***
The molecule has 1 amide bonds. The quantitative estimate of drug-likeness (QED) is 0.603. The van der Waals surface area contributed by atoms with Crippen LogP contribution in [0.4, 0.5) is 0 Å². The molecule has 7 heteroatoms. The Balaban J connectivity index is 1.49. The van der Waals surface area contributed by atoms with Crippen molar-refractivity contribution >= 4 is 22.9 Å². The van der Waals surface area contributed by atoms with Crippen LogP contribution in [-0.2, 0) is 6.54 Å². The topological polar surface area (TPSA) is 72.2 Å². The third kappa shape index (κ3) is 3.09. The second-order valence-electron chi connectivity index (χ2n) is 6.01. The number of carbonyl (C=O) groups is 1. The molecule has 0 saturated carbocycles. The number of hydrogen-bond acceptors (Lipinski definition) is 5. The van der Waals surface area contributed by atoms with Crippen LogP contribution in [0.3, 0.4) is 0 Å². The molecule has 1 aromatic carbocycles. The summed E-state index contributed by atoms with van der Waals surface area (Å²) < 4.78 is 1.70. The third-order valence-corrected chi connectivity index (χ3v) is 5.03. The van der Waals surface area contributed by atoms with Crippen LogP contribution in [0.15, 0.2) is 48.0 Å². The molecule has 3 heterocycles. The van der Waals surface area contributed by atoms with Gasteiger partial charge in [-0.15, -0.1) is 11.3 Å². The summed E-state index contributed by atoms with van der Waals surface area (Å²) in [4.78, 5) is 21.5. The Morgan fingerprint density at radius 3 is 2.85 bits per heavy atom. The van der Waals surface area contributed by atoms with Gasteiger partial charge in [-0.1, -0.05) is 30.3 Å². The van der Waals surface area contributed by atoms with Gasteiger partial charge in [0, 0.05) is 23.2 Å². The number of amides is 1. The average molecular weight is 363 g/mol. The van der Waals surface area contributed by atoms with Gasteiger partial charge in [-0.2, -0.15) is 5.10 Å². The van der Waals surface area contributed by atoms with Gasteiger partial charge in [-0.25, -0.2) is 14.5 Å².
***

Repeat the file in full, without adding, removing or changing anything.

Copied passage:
The molecule has 1 amide bonds. The quantitative estimate of drug-likeness (QED) is 0.603. The van der Waals surface area contributed by atoms with Crippen LogP contribution in [0.4, 0.5) is 0 Å². The molecule has 7 heteroatoms. The Balaban J connectivity index is 1.49. The van der Waals surface area contributed by atoms with Crippen molar-refractivity contribution >= 4 is 22.9 Å². The van der Waals surface area contributed by atoms with Crippen LogP contribution in [-0.2, 0) is 6.54 Å². The topological polar surface area (TPSA) is 72.2 Å². The third kappa shape index (κ3) is 3.09. The second-order valence-electron chi connectivity index (χ2n) is 6.01. The number of carbonyl (C=O) groups is 1. The molecule has 0 saturated carbocycles. The number of hydrogen-bond acceptors (Lipinski definition) is 5. The van der Waals surface area contributed by atoms with Crippen LogP contribution in [0.3, 0.4) is 0 Å². The molecule has 1 aromatic carbocycles. The summed E-state index contributed by atoms with van der Waals surface area (Å²) < 4.78 is 1.70. The third-order valence-corrected chi connectivity index (χ3v) is 5.03. The van der Waals surface area contributed by atoms with Crippen LogP contribution in [0.15, 0.2) is 48.0 Å². The molecule has 3 heterocycles. The van der Waals surface area contributed by atoms with Gasteiger partial charge in [-0.15, -0.1) is 11.3 Å². The summed E-state index contributed by atoms with van der Waals surface area (Å²) in [4.78, 5) is 21.5. The Morgan fingerprint density at radius 3 is 2.85 bits per heavy atom. The van der Waals surface area contributed by atoms with Gasteiger partial charge in [-0.1, -0.05) is 30.3 Å². The van der Waals surface area contributed by atoms with Gasteiger partial charge in [0, 0.05) is 23.2 Å². The number of amides is 1. The average molecular weight is 363 g/mol. The van der Waals surface area contributed by atoms with Gasteiger partial charge in [-0.2, -0.15) is 5.10 Å². The van der Waals surface area contributed by atoms with Gasteiger partial charge in [-0.25, -0.2) is 14.5 Å².